Assuming his beliefs come from failure and his attitude towards said women is a nice touch just as I called you a white knight earlier as it seems you really felt the need to provide first-aid to women’s beliefs about all men. What he was getting at with the bar comment is that you must observe the social interactions in bars. Most of them have the typical stereotypes, dressed up make up caked on young women on the prowl for testosterone driven alpha males who exhibit certain personality traits deemed undesirable in most of society, but yet attractive in their perspective settings such as a bar. Or in this case a Karaoke bar that is centered around a cowboy western theme on the outskirts of an Army base. The main point driven home by his comments is that chastising Mildred’s actions in said bar by Ms. Harrison assuming that she is inexperienced and does not know her role as a woman was met with disdain and explained by Mr. Hochendoner who said that she was equally out of touch both in respect and as a woman in the 21st century.” Cordero Reid

  2. Christopher L Young says:

    Yes. I did say Moral Mildred should re-evaluate her life based on her actions and I am going to stand by that. I’d say the same thing about a guy if he was also doing stupid things with his life, so nice try on the sexism thing (or was it projecting?)

    I think its interesting you’re mentioning things like social roles, equal rights, or wage inequalities. I wasn’t talking about any of this stuff.

  3. Jon Hochendoner says:

    Wow. It’s irrelevant whether or not you would say the same thing to a guy. The fact that you said it about Moral implies that you feel that she, as a female, should play a particular role and adhere to a set of rules. Basically you are subjecting her to prejudices and discrimination using personal norms to tell her how to behave. This is the definition of sexism. You might argue that my objectification of women can be thrown in the same bucket but I would argue that it is a drop in the bucket and is a social necessity, not a toxin, and that it is more complimentary than degrading.

    I mention those things because in labeling me a sexist you assume that I have prejudices against women that manifest themselves in negative views regarding women in current relevant issues like social roles, equal rights, and wage inequalities.

    Damn I really hope you’re setting me up for something here man.

  4. Christopher L Young says:

    There are very real dangers to drinking to excess and having random sex with strangers, hence why I mentioned that she should probably re-evaluate her life. Nowhere did I say that she should change her life or that she needs to fit into a certain role. One can re-evaluate something and still come to the same conclusion.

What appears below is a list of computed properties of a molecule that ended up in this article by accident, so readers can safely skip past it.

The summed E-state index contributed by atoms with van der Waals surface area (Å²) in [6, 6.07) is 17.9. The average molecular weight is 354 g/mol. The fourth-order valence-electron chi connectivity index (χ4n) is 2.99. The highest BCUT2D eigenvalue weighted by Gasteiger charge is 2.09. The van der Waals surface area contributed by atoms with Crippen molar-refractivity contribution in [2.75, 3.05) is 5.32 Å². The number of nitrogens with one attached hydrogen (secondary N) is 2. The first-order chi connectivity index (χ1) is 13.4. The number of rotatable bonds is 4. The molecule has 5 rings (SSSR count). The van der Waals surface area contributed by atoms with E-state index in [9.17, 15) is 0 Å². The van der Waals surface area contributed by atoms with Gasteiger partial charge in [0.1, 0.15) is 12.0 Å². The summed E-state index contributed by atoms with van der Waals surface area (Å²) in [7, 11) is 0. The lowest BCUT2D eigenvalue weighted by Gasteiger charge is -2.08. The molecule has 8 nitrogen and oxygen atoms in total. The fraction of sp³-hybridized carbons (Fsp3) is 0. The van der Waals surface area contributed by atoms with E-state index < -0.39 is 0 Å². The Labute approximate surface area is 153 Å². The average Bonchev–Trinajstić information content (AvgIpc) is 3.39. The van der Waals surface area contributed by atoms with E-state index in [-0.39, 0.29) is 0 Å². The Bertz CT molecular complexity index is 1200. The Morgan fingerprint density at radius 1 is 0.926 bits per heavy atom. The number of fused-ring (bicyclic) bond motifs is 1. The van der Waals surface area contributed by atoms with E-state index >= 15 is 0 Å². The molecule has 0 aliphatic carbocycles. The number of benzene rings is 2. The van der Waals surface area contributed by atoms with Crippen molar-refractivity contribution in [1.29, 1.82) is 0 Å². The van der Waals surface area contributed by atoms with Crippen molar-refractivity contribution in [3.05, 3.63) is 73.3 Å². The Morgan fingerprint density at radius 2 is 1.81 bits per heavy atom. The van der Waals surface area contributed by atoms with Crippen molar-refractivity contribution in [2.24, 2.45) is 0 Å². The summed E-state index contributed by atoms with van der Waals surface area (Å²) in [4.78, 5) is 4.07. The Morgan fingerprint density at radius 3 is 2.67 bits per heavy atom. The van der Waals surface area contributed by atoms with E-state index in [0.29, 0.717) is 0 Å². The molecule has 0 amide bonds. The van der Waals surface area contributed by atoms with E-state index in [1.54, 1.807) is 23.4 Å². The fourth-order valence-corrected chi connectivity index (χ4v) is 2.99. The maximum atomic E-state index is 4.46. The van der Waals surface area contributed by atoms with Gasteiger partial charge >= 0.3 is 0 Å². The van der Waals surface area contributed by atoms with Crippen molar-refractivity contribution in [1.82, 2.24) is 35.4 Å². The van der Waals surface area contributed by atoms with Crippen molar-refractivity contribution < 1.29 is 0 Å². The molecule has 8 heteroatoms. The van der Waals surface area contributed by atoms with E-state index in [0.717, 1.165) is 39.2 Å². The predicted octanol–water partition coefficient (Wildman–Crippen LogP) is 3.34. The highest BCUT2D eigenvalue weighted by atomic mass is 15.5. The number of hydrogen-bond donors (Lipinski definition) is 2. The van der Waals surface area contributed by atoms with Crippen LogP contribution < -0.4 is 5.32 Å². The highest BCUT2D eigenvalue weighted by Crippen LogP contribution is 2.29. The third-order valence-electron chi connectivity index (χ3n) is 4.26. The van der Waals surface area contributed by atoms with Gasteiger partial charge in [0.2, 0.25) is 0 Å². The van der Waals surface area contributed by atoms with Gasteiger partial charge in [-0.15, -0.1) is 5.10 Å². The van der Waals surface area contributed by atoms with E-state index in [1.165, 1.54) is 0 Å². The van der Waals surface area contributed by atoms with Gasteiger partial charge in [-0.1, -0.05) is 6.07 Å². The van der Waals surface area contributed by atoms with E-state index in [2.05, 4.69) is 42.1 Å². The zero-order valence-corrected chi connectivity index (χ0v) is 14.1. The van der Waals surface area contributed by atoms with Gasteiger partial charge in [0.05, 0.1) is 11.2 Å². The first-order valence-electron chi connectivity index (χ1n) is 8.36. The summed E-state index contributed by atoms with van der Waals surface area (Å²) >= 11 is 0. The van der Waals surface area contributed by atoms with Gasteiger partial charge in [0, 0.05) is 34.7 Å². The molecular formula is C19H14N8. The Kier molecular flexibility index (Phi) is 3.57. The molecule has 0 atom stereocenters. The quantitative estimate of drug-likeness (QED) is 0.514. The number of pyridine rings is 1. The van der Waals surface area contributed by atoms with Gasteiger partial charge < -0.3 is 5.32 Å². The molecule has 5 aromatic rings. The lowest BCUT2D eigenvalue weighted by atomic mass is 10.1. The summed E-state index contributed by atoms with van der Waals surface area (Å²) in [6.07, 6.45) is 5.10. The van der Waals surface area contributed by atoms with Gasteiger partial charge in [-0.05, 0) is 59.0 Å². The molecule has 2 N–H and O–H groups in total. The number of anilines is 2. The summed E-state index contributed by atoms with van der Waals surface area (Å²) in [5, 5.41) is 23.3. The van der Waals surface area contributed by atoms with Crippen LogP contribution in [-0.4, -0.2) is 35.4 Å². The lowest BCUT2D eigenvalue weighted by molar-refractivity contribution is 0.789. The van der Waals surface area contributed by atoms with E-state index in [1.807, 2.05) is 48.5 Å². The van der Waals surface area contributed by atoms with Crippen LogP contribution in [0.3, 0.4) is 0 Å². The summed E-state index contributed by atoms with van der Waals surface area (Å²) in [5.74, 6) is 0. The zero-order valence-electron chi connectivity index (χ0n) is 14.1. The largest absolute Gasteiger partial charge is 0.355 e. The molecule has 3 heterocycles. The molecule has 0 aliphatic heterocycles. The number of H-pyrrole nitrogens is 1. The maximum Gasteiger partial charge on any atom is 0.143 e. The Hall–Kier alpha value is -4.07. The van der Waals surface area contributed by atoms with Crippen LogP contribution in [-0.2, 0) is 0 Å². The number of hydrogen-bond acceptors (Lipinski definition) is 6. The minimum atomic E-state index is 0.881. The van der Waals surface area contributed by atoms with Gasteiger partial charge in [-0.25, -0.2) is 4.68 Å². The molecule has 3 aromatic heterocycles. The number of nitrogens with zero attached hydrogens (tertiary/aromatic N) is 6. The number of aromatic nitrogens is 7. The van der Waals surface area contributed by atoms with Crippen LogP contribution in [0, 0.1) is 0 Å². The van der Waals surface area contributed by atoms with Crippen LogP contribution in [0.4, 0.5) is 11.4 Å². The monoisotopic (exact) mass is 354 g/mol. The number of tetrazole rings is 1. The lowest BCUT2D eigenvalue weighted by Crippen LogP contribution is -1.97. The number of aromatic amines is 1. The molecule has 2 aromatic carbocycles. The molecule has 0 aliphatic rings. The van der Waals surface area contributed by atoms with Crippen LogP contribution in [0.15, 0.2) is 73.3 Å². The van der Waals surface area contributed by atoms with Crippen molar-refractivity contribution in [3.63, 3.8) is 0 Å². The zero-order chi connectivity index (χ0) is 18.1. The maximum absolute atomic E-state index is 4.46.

And no, objectification of women isn’t complimentary. It reduces them to merely to the level of an object (hence the term), which is wrong because humans are so much more than that.

    And I never said anything about social roles, equal rights, or wage inequalities, or what you’re prejudices towrds these are. Stop pretending I did. It’s a red herring.

  5. Kayla Harrison says:

    Chris: Agreed.

    Bobbi: Holla at tattoos! Well stated, well put.

    Jon: It’s really entertaining watching you argue. It really is. LOL@you claiming Mildred was subject to “baseless criticism and judgement”…isn’t that every single argument you try to make? You say every man that disagrees with you is trying to play the “white steed”, which implies that they are taking the moral high road instead of accepting your opinion…yet you always attempt to take the moral high road by defending Mildred’s statements and saying that everyone disagreeing with her is attacking her unjustly. She put her opinion out there, she can take the heat.

    Quit trying to say you aren’t sexist. Your first four points in your initial letter said “all women love this” and “all women do that”, so I fail to see how such broad generalizations, especially with such negative and unfounded connotation, are not sexist. What you say reflects who you are, and judging solely on those statements you appear sexist.

    Obviously Mildred can write what she wants. Duh. Obviously consensual sex is not problematic. Double duh. And obviously she has the freedom to do/say/act any way she pleases. Exhaustive duh. What people getting at is that her personal beliefs about herself in combination with the way she interacted with men are not representative of all women. You brought in the sexist hodgepodge of “we’re men and we like sex and women like it when we’re douchey” and that struck a chord with people, as evidenced by the outcry. Yes some men are just looking for sex. Yes some men objectify women. Yes some women like that attention. We get it. Insofar as your statements about judging people by their physical appearance, obviously everyone judges primordially. Nobody disagrees with you. But there is a difference between objectification and the natural, subconscious act of partner selection. When selecting a partner, it is more than just looks and lust. When at a bar, it’s more of a hook up scene and people do end up objectified because people go off of first impressions. That doesn’t mean that all male-female interaction plays out this way, which is what Bobbi tried pointing out and you misconstrued. Some interactions are completely non-sexual, non-objectifying, and not purely borne from hormonal lust.

    I like how you throw out the hypocrite card in your response. Ironic, for shame.